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Retro railcar-inspired Rust Valley reveal makes a stop at Salmon Arm farmers’ market

Richard Lawrence based his Notch Hill Express on Pullman railway cars

Vendors and visitors at the downtown farmers’ market on Saturday were greeted by an unusual sight, courtesy of Richard Lawrence and a popular, locally filmed auto restoration television show.

As the final summer Downtown Salmon Arm Farmers Market was getting underway at the corner of Hudson Avenue and Ross Street on Oct. 22, a portion of Hudson often occupied by vendors was given up to a royal blue semi tractor and trailer which, from the outside, looked as though it had been converted into a large recreation vehicle. Painted on the side of the trailer were the words “Notch Hill Express Railway Show Case.” Moving about the trailer, inside and out, was a camera crew and Mike Hall, Avery Shoaf and Cassidy Mceown of Rust Valley Restorers fame.

Posted at the rear of the trailer was a “General Notice of Filming,” stating: Please be aware that this event is being filmed for the purpose of producing and publicizing a television program called “Rust Valley Restorers.”

The main star of this attraction, however, was Sorrento resident Richard Lawrence who is responsible for the creation of the Notch Hill Express.

Dressed as a conductor, Lawrence said he began working on this project about a year ago. It began with an empty moving-company trailer he’d planned to use for his antique cars.

“I have some antique cars and I needed a car trailer, but then I decided I needed a roof on the car trailer, and then from the roof on the car trailer it grew a little bit longer and turned into this,” said Lawrence, who based the design of his repurposed trailer on a late 1800s, early 1900s Pullman railway car. The interior is furnished with floral carpeting, tasseled curtains, mahogany siding, a dining table, a chandelier and velvet upholstered furniture.

“I bought 30 sheets of ribbon grain mahogany plywood, $8,000 worth of mahogany, 140 feet of velvet, 500 feet of tassels and all of these antiques,” said Lawrence. “I had this carpet custom printed.”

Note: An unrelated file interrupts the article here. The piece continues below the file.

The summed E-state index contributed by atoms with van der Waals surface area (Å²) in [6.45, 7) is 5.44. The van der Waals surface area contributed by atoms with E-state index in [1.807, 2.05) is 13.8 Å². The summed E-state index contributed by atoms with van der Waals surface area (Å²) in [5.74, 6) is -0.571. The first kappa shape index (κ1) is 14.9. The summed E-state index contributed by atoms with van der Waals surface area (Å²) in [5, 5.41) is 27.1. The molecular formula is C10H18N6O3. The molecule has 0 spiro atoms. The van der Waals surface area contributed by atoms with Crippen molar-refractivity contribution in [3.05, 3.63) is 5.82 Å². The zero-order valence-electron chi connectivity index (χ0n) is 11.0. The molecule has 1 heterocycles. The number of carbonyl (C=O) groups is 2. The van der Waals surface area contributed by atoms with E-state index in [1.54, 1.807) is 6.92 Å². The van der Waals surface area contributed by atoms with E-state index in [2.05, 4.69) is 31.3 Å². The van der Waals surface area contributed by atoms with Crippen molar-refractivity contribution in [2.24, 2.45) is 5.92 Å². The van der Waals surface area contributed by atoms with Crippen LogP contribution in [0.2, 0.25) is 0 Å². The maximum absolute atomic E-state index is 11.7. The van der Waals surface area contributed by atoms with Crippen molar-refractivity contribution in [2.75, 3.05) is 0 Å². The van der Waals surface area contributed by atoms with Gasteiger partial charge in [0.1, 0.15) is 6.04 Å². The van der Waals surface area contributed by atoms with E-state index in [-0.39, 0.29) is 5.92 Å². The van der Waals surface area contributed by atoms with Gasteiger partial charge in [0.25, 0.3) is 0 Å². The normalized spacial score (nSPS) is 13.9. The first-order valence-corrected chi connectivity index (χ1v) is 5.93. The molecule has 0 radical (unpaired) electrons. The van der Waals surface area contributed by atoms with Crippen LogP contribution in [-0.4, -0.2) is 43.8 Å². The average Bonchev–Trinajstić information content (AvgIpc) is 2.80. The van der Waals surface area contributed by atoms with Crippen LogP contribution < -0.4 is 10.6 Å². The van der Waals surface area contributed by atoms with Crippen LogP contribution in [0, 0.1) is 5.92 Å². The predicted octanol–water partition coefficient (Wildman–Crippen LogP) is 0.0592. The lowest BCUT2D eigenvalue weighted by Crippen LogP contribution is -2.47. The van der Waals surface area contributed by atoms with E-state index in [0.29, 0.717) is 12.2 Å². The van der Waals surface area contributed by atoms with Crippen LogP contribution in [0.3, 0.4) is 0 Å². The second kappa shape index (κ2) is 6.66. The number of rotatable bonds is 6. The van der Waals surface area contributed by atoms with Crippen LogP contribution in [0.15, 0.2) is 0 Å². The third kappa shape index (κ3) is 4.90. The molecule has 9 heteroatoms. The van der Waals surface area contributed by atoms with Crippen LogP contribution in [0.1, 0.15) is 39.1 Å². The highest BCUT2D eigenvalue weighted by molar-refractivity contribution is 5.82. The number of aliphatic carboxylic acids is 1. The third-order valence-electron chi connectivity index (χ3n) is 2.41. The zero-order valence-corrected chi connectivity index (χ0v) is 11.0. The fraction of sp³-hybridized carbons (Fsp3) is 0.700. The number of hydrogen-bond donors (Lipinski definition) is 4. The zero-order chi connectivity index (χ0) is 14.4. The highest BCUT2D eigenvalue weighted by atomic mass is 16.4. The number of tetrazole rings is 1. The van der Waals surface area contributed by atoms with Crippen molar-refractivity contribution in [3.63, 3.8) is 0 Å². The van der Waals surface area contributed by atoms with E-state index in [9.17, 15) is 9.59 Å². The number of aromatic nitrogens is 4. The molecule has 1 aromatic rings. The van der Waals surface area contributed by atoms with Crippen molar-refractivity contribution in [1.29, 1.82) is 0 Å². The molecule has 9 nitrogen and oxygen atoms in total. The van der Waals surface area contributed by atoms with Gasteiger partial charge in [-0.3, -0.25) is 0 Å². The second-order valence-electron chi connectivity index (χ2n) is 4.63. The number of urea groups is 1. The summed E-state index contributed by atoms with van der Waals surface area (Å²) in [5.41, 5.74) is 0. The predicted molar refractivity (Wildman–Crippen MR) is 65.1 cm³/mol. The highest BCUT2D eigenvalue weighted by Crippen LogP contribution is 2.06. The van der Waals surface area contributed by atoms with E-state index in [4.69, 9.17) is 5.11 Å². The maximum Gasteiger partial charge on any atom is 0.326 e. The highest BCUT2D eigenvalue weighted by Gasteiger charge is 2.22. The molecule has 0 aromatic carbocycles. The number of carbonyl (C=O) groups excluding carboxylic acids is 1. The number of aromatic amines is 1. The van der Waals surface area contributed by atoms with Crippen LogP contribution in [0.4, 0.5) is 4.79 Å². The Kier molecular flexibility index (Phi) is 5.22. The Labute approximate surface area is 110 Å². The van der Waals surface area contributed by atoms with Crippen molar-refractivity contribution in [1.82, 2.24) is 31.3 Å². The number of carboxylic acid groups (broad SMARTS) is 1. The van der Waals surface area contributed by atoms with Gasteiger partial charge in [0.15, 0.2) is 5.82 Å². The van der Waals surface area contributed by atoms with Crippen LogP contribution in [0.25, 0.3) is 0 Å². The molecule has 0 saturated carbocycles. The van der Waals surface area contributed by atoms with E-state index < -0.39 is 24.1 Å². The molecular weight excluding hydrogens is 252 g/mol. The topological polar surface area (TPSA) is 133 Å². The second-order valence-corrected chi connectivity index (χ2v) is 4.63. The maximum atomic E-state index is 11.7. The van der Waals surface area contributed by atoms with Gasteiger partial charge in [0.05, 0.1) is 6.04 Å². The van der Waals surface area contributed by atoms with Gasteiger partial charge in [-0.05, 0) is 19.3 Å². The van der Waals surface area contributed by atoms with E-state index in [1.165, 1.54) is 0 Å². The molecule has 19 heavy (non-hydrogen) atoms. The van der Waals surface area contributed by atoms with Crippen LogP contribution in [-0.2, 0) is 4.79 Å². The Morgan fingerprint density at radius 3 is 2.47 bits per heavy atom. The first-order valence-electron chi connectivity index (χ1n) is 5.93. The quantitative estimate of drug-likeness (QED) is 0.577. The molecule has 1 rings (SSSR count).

Lawrence said he used to live in West Vancouver, where he was a shop teacher.

“That came in handy,” he said of the effort he’s put into the project, which remains a work in progress.

“It will never be finished, there’s lots of touch ups.”

Anyone who wanted was welcome to walk through the road-ready railcar during its downtown stop.

“It’s quite exciting that people like it,” said Lawrence of the public’s response. “It’s nice to see people enjoy themselves.”

Hall said Lawrence received a bit of help, and encouragement, from his fans at Rust Valley.

“Cass helped out with some of the painting, we did a little bit of sandblasting…,” said Hall. “So basically, Richard, we wound him up and watched him go and just came back and documented the process. Richard did 99.8 per cent of it himself – with a little help from his friends.”

Hall called Lawrence’s trailer transformation “amazing.”

“He’s got to have put in 2,000 hours in labour,” said Hall. “I think building a car is a pain in the ass; I couldn’t even comprehend this, cutting and fitting – it’s labour intensive.”

Lawrence said the Notch Hill Express will be available to rent for photo shoots or special events.

Season 4 of the History Channel series Rust Valley Restorers aired this year. Hall wouldn’t say if another season is in the works.

Read more: Rust Valley Restorers: Shuswap’s Mike Hall and Avery Shoaf proud of what’s in store in season 4

Read more: Rust Valley Restorers’ Mike Hall not quite ready to bid adieu to entire 500-plus car collection
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Lachlan Labere

About the Author: Lachlan Labere

Editor of the Salmon Arm Observer, Shuswap Market, and Eagle Valley News. I'm always looking for new and exciting ways to keep our readers informed and engaged.
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